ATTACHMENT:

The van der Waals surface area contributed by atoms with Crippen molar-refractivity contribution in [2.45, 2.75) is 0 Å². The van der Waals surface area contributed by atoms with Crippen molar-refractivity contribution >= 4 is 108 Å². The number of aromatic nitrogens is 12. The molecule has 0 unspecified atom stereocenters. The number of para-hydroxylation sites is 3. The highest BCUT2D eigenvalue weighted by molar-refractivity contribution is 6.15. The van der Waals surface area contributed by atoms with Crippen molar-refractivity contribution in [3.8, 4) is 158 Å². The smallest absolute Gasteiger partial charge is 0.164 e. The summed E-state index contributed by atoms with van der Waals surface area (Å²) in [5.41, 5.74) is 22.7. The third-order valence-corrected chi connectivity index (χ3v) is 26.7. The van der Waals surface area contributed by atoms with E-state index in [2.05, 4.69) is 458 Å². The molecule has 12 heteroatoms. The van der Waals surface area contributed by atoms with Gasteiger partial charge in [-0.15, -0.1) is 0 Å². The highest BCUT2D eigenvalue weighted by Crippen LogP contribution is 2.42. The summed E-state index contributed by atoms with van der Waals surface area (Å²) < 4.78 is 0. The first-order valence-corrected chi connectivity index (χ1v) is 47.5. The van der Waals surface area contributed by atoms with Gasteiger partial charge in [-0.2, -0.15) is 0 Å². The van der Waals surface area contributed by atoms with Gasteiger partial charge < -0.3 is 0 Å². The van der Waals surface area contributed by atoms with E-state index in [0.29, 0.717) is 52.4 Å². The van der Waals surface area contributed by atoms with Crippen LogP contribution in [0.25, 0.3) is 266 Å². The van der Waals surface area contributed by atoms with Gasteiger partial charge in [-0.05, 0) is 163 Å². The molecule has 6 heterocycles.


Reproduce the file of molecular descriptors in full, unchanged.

The van der Waals surface area contributed by atoms with Crippen molar-refractivity contribution in [2.45, 2.75) is 0 Å². The van der Waals surface area contributed by atoms with Crippen molar-refractivity contribution >= 4 is 108 Å². The number of aromatic nitrogens is 12. The molecule has 0 unspecified atom stereocenters. The number of para-hydroxylation sites is 3. The highest BCUT2D eigenvalue weighted by molar-refractivity contribution is 6.15. The van der Waals surface area contributed by atoms with Crippen molar-refractivity contribution in [3.8, 4) is 158 Å². The smallest absolute Gasteiger partial charge is 0.164 e. The summed E-state index contributed by atoms with van der Waals surface area (Å²) in [5.41, 5.74) is 22.7. The third-order valence-corrected chi connectivity index (χ3v) is 26.7. The van der Waals surface area contributed by atoms with E-state index in [2.05, 4.69) is 458 Å². The molecule has 12 heteroatoms. The van der Waals surface area contributed by atoms with Gasteiger partial charge in [-0.15, -0.1) is 0 Å². The highest BCUT2D eigenvalue weighted by Crippen LogP contribution is 2.42. The summed E-state index contributed by atoms with van der Waals surface area (Å²) < 4.78 is 0. The first-order valence-corrected chi connectivity index (χ1v) is 47.5. The van der Waals surface area contributed by atoms with Gasteiger partial charge in [-0.2, -0.15) is 0 Å². The van der Waals surface area contributed by atoms with Gasteiger partial charge < -0.3 is 0 Å². The van der Waals surface area contributed by atoms with E-state index in [0.29, 0.717) is 52.4 Å². The van der Waals surface area contributed by atoms with Crippen LogP contribution in [0.25, 0.3) is 266 Å². The van der Waals surface area contributed by atoms with Gasteiger partial charge in [-0.05, 0) is 163 Å². The molecule has 6 heterocycles.